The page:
First came Hossa's goal, his 20th and fifth in as many games, scored just 4:13 after the opening puck drop. He gave the Blackhawks the opening goal for the second game in a row by forcing a Bruins turnover in Chicago's defensive zone and then racing down the ice to chip a great saucer pass from Patrick Sharp past Rask.
Sharp's hustle play was just as impressive. Prior to making the pass, he turned on the afterburner to outrace the Boston defense and negate a potential icing call.
Rask and Crawford took it from there. Each made highlight-worthy stops to keep it a one-goal game until Marchand got Boston on the scoreboard at 19:41 with his 13th goal and first of the game.
Marchand started that scoring play by winning a puck battle along the boards in the neutral zone and kicking a pass to Patrice Bergeron headed up ice. Bergeron returned the puck with a perfect backhand pass for a rush into the offensive zone, which Marchand capped with a wrist shot from the right circle into the top corner of the net's far side.
"[My linemates] are both phenomenal passers and playmakers," Marchand said. "[Bergeron] made a couple of great plays there and I was on the receiving end of a couple great plays."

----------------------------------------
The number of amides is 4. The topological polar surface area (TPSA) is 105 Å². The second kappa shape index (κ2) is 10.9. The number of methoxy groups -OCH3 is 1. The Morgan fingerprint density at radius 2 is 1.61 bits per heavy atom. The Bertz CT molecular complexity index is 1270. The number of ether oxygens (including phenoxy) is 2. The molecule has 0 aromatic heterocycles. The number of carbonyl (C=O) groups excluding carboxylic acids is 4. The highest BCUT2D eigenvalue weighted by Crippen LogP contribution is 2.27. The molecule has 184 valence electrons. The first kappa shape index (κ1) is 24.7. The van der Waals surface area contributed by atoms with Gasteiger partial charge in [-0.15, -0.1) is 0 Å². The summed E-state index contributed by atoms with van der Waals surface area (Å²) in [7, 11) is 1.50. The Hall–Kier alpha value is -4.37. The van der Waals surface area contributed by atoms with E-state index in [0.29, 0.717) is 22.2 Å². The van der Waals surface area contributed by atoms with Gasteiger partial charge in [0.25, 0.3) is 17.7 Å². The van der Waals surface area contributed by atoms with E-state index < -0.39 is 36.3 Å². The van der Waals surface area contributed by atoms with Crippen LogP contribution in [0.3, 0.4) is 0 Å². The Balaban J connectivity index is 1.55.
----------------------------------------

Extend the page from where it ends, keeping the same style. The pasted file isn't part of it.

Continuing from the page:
The second period was just as captivating.
Marchand and Bollig each scored to make it a 2-2 tie, but the period also saw Toews pick up that 10-minute misconduct penalty at 5:50 for tossing part of his broken stick over the glass. It was a violation of NHL Rule 53.4, which calls for a misconduct imposed on any player "who unintentionally or accidentally" throws his stick or any other equipment outside the playing area.
Chicago managed to get through Toews' infraction without allowing another goal and also got the equalizer from Bollig at 9:44, with the Blackhawks' top center still in the box. The gritty fourth-line forward scored his fifth goal by launching a shot on net from a sharp angle below the right circle. The puck hit Rask's left pad and skipped into the net, pleasantly surprising Blackhawks fans and causing Rask to shake his head in disbelief.
"I had the post covered, and I really don't know why it got through," Rask said. "I don't know how many times a game I've sealed the post and when that kind of goal happens it's just a tough break."